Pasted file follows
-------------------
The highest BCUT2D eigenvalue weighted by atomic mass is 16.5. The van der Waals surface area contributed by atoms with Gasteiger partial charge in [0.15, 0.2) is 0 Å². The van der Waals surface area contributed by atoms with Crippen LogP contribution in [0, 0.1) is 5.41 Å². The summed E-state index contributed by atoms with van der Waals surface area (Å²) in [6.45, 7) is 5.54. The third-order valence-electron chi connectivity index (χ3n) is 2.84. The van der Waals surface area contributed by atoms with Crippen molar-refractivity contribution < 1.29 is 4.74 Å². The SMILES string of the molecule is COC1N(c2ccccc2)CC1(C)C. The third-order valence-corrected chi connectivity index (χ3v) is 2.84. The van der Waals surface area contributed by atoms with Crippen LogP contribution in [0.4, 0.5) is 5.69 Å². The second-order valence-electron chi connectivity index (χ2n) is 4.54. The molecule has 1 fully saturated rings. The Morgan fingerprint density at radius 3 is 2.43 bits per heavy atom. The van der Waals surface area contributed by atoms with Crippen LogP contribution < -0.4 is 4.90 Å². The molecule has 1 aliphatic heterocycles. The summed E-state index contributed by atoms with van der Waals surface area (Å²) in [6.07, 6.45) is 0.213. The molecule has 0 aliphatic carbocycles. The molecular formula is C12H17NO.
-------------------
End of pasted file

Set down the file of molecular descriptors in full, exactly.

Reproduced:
The highest BCUT2D eigenvalue weighted by atomic mass is 16.5. The van der Waals surface area contributed by atoms with Gasteiger partial charge in [0.15, 0.2) is 0 Å². The van der Waals surface area contributed by atoms with Crippen LogP contribution in [0, 0.1) is 5.41 Å². The summed E-state index contributed by atoms with van der Waals surface area (Å²) in [6.45, 7) is 5.54. The third-order valence-electron chi connectivity index (χ3n) is 2.84. The van der Waals surface area contributed by atoms with Crippen molar-refractivity contribution < 1.29 is 4.74 Å². The SMILES string of the molecule is COC1N(c2ccccc2)CC1(C)C. The third-order valence-corrected chi connectivity index (χ3v) is 2.84. The van der Waals surface area contributed by atoms with Crippen LogP contribution in [0.4, 0.5) is 5.69 Å². The second-order valence-electron chi connectivity index (χ2n) is 4.54. The molecule has 1 fully saturated rings. The Morgan fingerprint density at radius 3 is 2.43 bits per heavy atom. The van der Waals surface area contributed by atoms with Crippen LogP contribution < -0.4 is 4.90 Å². The molecule has 1 aliphatic heterocycles. The summed E-state index contributed by atoms with van der Waals surface area (Å²) in [6.07, 6.45) is 0.213. The molecule has 0 aliphatic carbocycles. The molecular formula is C12H17NO.